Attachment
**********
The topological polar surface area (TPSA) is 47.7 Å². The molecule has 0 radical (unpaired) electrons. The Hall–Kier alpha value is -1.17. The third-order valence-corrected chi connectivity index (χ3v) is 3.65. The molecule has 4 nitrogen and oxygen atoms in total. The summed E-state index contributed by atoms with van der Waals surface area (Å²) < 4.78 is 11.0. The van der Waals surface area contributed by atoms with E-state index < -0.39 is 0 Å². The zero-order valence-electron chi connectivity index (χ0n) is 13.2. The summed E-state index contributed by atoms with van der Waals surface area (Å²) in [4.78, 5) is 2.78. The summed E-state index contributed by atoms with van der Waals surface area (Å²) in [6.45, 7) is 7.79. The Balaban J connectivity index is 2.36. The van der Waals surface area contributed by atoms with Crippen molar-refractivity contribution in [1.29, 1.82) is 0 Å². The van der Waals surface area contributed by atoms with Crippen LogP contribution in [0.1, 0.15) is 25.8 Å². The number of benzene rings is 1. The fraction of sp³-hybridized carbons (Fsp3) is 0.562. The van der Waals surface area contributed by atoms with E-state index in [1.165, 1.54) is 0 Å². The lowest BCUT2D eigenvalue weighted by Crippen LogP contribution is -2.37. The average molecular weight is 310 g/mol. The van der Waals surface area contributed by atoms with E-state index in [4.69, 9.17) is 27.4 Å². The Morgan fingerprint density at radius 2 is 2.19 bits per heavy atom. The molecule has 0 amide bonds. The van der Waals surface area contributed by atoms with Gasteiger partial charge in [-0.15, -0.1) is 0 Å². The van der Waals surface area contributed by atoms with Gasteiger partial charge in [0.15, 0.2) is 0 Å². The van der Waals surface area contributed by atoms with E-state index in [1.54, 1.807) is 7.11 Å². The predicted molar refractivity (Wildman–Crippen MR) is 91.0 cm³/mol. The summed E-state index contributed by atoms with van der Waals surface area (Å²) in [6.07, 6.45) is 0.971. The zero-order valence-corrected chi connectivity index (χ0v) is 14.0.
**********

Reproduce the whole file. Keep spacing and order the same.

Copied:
The topological polar surface area (TPSA) is 47.7 Å². The molecule has 0 radical (unpaired) electrons. The Hall–Kier alpha value is -1.17. The third-order valence-corrected chi connectivity index (χ3v) is 3.65. The molecule has 4 nitrogen and oxygen atoms in total. The summed E-state index contributed by atoms with van der Waals surface area (Å²) < 4.78 is 11.0. The van der Waals surface area contributed by atoms with E-state index < -0.39 is 0 Å². The zero-order valence-electron chi connectivity index (χ0n) is 13.2. The summed E-state index contributed by atoms with van der Waals surface area (Å²) in [4.78, 5) is 2.78. The summed E-state index contributed by atoms with van der Waals surface area (Å²) in [6.45, 7) is 7.79. The Balaban J connectivity index is 2.36. The van der Waals surface area contributed by atoms with Crippen molar-refractivity contribution in [1.29, 1.82) is 0 Å². The van der Waals surface area contributed by atoms with Crippen LogP contribution in [0.1, 0.15) is 25.8 Å². The number of benzene rings is 1. The fraction of sp³-hybridized carbons (Fsp3) is 0.562. The van der Waals surface area contributed by atoms with E-state index in [1.165, 1.54) is 0 Å². The lowest BCUT2D eigenvalue weighted by Crippen LogP contribution is -2.37. The average molecular weight is 310 g/mol. The van der Waals surface area contributed by atoms with E-state index in [4.69, 9.17) is 27.4 Å². The Morgan fingerprint density at radius 2 is 2.19 bits per heavy atom. The molecule has 0 amide bonds. The van der Waals surface area contributed by atoms with Gasteiger partial charge in [-0.15, -0.1) is 0 Å². The van der Waals surface area contributed by atoms with Gasteiger partial charge in [0.15, 0.2) is 0 Å². The van der Waals surface area contributed by atoms with E-state index in [1.54, 1.807) is 7.11 Å². The predicted molar refractivity (Wildman–Crippen MR) is 91.0 cm³/mol. The summed E-state index contributed by atoms with van der Waals surface area (Å²) in [6.07, 6.45) is 0.971. The zero-order valence-corrected chi connectivity index (χ0v) is 14.0.